The legend, Whitney Houston, after years of success making unforgettable music, was found dead in 2012. Prior to her death, Whitney Houston had been plagued by drug related scandals. Upon her death, it was found that she was abusing marijuana, cocaine, Xanax, Flexeril and Benadryl. She was found drowned in a bathtub with atherosclerotic heart disease from her apparent cocaine use.

  • Elvis Presley

Elvis Presley, the King of Rock and Roll, officially died from atherosclerotic heart disease and hypertensive cardiovascular disease. But it is believed that the combination of ten prescription medications present in his blood must have contributed to his death.

  • Jimi Hendrix

Prior to his death, Jimi Hendrix was known for his recreational use of LSD and other substances. He died of barbiturate intoxication on September 18, 1970, after consuming nine different sleeping pills which had originally been prescribed to his girlfriend. His autopsy ruled that he died from suffocation after inhaling his vomit.

Short Term Effects of Polydrug Use

Polydrug abuse can have a variety of short term effects on your body and mind. The severity of the effects are typically dependent on the combination of drugs and at what dose they are being abused. Generally reported short-term effects of polydrug abuse include:

  • Disinhibition
  • Impaired judgment
  • Violence
  • Erratic behaviour
  • Hallucinations
  • Delusions
  • Suicidal thoughts or behaviours
  • Tremors
  • Sweating
  • Blurred vision
  • Dizziness
  • Increased or decreased heart rate
  • Chest pain
  • Arrhythmias
  • Stupor
  • Suppressed breathing
  • Seizures
  • Respiratory arrest

Long-Term Effects of Polydrug Use

Long-term effects of polydrug abuse may depend on how the drugs are consumed or administered. For instance, injecting increases, not just the desired effects, but also the risks of abusing specific substances. Some of the long term side effects of such drug behaviour can include:

  • Liver failure
  • Heart attack
  • Stroke
  • Paranoia
  • Coma
  • HIV
  • Tuberculosis
  • Infection of the heart lining
  • Hepatitis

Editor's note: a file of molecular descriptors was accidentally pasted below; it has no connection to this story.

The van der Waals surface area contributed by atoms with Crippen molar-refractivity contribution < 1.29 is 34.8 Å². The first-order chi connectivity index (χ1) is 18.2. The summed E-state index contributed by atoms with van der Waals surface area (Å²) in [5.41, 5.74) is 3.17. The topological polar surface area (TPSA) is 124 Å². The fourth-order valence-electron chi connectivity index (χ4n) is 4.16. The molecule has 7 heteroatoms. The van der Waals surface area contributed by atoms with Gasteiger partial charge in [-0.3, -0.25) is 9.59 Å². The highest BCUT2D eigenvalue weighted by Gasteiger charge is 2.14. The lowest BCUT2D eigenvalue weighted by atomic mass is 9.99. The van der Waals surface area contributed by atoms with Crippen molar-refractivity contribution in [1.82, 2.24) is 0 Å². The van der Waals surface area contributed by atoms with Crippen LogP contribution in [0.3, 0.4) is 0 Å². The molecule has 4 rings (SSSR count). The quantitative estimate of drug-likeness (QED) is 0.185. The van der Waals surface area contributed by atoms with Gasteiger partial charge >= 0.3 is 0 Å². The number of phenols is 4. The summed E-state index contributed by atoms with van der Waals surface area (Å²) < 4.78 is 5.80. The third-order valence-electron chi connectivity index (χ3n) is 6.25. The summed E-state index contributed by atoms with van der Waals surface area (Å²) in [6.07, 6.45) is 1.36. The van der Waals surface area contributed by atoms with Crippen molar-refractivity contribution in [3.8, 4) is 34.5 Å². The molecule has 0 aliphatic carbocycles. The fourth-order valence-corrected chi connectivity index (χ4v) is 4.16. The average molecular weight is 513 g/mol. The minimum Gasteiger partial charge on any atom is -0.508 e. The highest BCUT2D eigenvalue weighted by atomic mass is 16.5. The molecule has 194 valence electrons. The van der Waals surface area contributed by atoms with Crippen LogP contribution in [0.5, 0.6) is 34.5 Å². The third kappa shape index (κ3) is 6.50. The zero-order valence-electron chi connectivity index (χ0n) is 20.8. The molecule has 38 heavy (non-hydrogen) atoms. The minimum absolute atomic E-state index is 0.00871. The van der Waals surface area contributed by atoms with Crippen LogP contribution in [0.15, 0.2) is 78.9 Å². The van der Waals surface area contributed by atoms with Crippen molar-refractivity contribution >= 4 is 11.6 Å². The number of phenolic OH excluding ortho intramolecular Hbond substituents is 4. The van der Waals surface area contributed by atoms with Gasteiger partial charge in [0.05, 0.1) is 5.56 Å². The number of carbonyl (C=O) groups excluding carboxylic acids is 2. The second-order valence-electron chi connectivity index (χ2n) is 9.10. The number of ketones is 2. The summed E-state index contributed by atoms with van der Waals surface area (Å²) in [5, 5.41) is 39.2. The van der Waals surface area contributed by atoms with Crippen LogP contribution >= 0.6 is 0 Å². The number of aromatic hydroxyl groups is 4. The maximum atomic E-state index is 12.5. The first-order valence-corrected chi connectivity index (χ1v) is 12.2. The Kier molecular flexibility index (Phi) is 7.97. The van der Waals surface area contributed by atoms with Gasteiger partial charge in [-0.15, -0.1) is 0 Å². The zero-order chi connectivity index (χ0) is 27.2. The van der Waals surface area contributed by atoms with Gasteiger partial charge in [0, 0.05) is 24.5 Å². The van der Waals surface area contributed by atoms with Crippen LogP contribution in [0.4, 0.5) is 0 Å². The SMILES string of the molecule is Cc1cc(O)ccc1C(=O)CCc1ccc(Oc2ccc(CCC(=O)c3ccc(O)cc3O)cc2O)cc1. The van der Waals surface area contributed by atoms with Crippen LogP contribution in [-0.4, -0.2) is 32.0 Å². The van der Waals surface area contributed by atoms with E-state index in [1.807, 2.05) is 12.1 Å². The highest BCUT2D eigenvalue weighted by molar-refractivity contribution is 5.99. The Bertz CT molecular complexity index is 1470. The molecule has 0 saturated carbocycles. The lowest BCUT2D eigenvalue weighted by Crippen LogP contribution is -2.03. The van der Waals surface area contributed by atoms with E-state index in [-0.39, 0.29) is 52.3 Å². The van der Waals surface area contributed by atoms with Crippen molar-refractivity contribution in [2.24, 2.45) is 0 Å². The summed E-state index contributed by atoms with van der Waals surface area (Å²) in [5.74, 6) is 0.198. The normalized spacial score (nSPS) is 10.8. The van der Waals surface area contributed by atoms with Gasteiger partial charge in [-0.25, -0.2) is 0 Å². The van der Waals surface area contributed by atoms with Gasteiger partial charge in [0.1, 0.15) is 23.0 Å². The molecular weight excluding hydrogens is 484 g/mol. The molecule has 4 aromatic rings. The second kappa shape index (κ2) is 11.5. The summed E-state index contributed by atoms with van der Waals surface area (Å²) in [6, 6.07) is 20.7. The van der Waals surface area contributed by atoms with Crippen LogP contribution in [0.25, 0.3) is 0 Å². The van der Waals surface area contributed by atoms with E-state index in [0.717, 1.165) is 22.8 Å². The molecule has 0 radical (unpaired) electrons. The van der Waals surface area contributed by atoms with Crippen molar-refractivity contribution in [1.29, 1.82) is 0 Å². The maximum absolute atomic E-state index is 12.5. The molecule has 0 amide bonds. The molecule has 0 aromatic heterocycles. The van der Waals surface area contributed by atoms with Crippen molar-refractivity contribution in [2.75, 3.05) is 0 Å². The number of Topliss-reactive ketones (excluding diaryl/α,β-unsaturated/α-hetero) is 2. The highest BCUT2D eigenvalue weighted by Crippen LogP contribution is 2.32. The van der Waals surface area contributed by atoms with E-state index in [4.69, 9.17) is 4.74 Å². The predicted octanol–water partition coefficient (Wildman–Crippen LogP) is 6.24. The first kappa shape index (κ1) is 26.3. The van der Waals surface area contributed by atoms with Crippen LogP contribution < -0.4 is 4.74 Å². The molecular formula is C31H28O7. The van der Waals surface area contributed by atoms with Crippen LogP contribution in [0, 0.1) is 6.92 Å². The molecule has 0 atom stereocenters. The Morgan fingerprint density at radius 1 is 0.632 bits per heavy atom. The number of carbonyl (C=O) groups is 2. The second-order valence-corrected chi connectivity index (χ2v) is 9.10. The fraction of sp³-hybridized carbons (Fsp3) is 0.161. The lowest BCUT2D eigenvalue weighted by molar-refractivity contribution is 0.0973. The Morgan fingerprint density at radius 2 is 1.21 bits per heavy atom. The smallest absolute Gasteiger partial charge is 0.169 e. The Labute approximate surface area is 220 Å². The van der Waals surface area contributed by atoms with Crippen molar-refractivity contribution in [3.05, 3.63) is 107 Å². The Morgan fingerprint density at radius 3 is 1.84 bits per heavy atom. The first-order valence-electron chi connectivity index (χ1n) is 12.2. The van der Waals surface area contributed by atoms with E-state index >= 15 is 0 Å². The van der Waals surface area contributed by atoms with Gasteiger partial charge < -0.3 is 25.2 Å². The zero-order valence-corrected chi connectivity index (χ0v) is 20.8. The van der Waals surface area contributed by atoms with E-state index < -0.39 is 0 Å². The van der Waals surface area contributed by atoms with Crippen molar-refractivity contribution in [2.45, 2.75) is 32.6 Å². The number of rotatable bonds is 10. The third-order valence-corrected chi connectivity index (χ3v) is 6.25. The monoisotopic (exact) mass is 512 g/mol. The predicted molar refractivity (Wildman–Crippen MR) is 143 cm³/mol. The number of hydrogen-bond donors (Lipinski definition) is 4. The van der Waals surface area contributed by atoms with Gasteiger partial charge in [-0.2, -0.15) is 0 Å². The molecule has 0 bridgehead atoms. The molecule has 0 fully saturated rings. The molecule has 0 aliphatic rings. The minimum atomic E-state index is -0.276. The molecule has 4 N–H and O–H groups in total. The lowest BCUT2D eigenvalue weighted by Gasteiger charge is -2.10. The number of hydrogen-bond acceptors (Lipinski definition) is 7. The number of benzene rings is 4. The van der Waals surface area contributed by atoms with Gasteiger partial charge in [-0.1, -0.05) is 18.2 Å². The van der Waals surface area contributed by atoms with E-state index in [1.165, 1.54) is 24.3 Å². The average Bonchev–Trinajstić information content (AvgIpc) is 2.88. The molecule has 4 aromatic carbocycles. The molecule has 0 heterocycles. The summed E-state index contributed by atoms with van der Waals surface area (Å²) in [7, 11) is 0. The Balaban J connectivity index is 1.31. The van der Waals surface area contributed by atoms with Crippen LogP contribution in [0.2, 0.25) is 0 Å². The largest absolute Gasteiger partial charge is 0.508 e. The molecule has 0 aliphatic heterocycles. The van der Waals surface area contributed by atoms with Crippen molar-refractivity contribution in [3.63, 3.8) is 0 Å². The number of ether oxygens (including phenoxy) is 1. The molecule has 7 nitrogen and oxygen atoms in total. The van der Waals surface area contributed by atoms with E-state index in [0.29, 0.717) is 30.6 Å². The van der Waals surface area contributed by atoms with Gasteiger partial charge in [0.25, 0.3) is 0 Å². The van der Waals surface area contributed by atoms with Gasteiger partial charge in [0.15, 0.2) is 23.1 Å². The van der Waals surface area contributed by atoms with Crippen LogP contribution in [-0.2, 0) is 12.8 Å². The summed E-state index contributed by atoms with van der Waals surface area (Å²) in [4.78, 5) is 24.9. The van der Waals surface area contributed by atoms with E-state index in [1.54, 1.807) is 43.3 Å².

• Brain damage
  • Respiratory failure
  • Possible death

Polydrug abuse drastically depletes your brain’s feel-good chemicals, and this can lead to behavioural and emotional disorders such as anxiety and depression.

The Role of Alcohol in Polydrug Abuse

Alcohol more often than not plays a part in polydrug abuse. If it is not the primary substance of abuse, then it will usually be the drug being combined with the primary substance of abuse. People typically combine alcohol with other drugs or substances to enhance their effects, and this is especially the case when it comes to prescription painkillers.

Studies have shown that about 80% of alcoholics receiving treatment were also abusing at least one other substance. Alcohol abuse can occur in conjunction with the abuse of cocaine, barbiturates, hallucinogens, and opiates.

The Role of Benzodiazepines in Polydrug Abuse

Asides from alcohol, benzodiazepines are also popular among polydrug abusers. According to a recent study, benzodiazepines such as Xanax and Valium contributed to more than 30% of fatal drug overdoses in the US in 2013.

People combine other drugs with benzodiazepines because the combination is known to prolong the euphoric high they’re known for. This result is most likely when benzodiazepine is combined with opioids. But benzodiazepines and opioids can also lead to more severe adverse effects, as is evident in a 2011 report which indicated that benzodiazepine/opioid combinations led to the most number of emergency hospital visits related to nonmedical use of psychotherapeutic medications.

50% of new entrants into methadone clinics usually also need to undergo benzodiazepine detoxification.

Abusing benzodiazepines alongside other substances is extremely harmful for a number of reasons, including:

  • The combination may magnify the effects of each drug to deadly levels.
  • When combined, some substances can mask the effects of others. This may cause you to overdose as you use more of the drugs than your body can handle to achieve your desired effect.
  • Polydrug abuse with benzodiazepines can lead to cognitive/memory impairment, especially while under the influence.